Dr. Masters co-founded wunderground in 1995. He flew with the NOAA Hurricane Hunters from 1986-1990. Co-blogging with him: Bob Henson, @bhensonweather
By: Dr. Jeff Masters , 4:22 PM GMT on March 14, 2006
Violent tornadoes of up to F3 intensity ripped through Missouri, Illinois, and many other states over the weekend, according to preliminary damage surveys conducted by the National Weather Service. The first violent tornado on Saturday that struck St. Mary, MO and killed two people was an F3 tornado (158-206 MPH). Ironically, the two were killed as they fled the tornado in their car. They drove directly into the tornado, which hurled their car into a large propane storage tank. Their house survived the storm--more evidence of why you take shelter in a building during a tornado, and not try to escape in your car.
Two tornadoes struck Springfield, IL on Sunday night, and both were rated as F2 tornadoes with 120 mph winds, according to an NWS storm survey performed yesterday. The tornadoes were over a half mile wide at times, and had damage paths 5.5 and 4 miles long, respectively.
A supercell produced an F3 tornado (158-206 MPH) with a 31 mile long path in Webster County, Missouri. Another F3 tornado with a 40 mile long track passed through mostly rural land between Verona and Christianville, MO. An F2 tornado hit Gravois Mills, and numerous other F0 and F1 tornadoes also passed through Missouri. Damage surveys are not yet complete for some of the other violent tornadoes that affected the area, but I will pass along the results when they become available.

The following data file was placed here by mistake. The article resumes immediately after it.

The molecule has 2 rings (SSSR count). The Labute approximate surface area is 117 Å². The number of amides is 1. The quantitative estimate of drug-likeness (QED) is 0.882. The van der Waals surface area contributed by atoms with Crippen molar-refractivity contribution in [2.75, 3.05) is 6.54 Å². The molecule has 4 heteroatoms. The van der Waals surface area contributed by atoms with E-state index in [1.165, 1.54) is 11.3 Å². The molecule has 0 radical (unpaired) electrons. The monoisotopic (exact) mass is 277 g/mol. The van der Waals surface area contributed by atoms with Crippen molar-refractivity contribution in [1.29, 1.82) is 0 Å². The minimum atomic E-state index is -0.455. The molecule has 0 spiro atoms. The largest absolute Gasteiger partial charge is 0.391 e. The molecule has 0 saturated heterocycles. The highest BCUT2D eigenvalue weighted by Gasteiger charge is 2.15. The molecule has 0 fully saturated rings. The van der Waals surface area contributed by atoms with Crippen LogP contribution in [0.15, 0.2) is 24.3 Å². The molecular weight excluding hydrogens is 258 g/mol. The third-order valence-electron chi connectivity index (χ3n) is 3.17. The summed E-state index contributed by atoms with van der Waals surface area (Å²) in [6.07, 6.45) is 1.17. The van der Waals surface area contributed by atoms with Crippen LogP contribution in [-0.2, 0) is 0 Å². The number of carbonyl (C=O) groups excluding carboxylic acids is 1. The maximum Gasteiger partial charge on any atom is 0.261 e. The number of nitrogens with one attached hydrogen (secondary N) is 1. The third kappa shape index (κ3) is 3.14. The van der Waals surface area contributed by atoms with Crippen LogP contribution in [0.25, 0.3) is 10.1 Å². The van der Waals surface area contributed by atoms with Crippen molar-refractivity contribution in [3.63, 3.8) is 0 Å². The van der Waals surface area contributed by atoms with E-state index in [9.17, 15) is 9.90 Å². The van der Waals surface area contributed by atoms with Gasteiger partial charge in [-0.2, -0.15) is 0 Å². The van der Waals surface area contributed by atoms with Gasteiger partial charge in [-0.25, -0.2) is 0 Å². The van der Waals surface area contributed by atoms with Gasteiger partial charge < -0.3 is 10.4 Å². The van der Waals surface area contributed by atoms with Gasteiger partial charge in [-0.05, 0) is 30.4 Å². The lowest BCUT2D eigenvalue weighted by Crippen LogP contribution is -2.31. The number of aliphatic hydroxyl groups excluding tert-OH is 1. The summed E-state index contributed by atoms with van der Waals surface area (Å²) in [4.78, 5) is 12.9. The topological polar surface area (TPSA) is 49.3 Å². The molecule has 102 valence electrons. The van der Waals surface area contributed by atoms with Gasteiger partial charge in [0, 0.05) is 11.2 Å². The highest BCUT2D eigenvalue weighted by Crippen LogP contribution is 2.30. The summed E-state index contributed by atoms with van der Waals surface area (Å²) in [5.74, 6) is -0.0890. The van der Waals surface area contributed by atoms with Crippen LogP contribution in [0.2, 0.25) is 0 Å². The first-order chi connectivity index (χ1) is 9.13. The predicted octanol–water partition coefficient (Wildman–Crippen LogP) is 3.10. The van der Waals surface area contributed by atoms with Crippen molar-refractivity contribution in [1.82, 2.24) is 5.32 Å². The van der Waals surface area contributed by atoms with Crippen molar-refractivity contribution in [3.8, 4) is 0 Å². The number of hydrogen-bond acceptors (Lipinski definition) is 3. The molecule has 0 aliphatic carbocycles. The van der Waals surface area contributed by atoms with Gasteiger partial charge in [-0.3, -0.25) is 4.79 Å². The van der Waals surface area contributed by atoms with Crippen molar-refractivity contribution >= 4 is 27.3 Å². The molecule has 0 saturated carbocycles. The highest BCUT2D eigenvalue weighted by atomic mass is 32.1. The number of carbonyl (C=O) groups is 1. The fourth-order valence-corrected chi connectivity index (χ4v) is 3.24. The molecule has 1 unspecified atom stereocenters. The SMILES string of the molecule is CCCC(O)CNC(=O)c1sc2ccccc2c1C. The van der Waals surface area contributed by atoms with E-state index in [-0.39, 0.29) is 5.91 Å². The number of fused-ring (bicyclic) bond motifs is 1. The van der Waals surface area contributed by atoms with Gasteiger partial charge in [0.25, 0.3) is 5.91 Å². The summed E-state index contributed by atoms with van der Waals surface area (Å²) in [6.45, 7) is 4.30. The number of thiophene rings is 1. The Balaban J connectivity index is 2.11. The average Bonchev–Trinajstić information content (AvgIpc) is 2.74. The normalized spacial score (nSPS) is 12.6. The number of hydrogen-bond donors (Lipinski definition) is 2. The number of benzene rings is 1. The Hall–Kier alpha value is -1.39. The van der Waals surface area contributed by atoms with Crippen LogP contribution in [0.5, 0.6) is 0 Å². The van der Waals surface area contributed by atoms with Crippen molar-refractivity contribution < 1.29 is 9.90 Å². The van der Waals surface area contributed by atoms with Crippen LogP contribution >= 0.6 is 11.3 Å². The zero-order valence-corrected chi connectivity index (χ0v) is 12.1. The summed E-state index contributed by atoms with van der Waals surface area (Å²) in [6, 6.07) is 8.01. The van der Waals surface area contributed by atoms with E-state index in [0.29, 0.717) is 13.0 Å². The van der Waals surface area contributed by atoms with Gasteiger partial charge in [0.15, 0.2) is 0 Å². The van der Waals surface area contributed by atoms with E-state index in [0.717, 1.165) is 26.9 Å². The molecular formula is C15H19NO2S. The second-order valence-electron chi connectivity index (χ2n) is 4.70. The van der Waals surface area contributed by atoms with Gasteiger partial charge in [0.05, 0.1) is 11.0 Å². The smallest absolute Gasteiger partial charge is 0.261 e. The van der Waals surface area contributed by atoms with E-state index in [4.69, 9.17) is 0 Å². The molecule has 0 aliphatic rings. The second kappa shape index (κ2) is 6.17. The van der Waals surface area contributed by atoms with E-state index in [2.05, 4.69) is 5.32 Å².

F0 40 MPH TO 72 MPH
F1 73 MPH TO 112 MPH
F2 113 MPH TO 157 MPH
F3 158 MPH TO 206 MPH
F4 207 MPH TO 260 MPH
F5 261 MPH TO 318 MPH
March Madness forecast contest
If you want to try your luck (or skill) at forecasting, The University of Michigan's Department of Atmospheric, Oceanic, and Space Science is sponsoring its annual "WeatherDance" forecasting contest for the duration of the NCAA basketball tournament. The object is to forecast which of the two teams' campuses will be warmer (or cooler, it alternates between rounds) on the day of the tournament game. Hence the teams that advance in the Weather Tournament will not necessarily be the same teams that advance in the basketball tournament. You can play the men's or women's bracket, or both. It is free to participate--register at weatherdance.org to play. One Grand Prize winner will be the guest of the University of Michigan on an expense-paid tornado chase May 29-June 2 in Tornado Alley (but must be at least 18 years of age). Sixteen additional participants will win signed copies of the excellent book, Extreme Weather, by Chris Burt. It's no problem if you don't know where Gonzaga or Northwestern State University are, there are links for each college's home page on the forecast entry page. It's pretty easy to participate, but you must make your first forecast by midnight Wednesday (tomorrow!)
Good luck to all participants!
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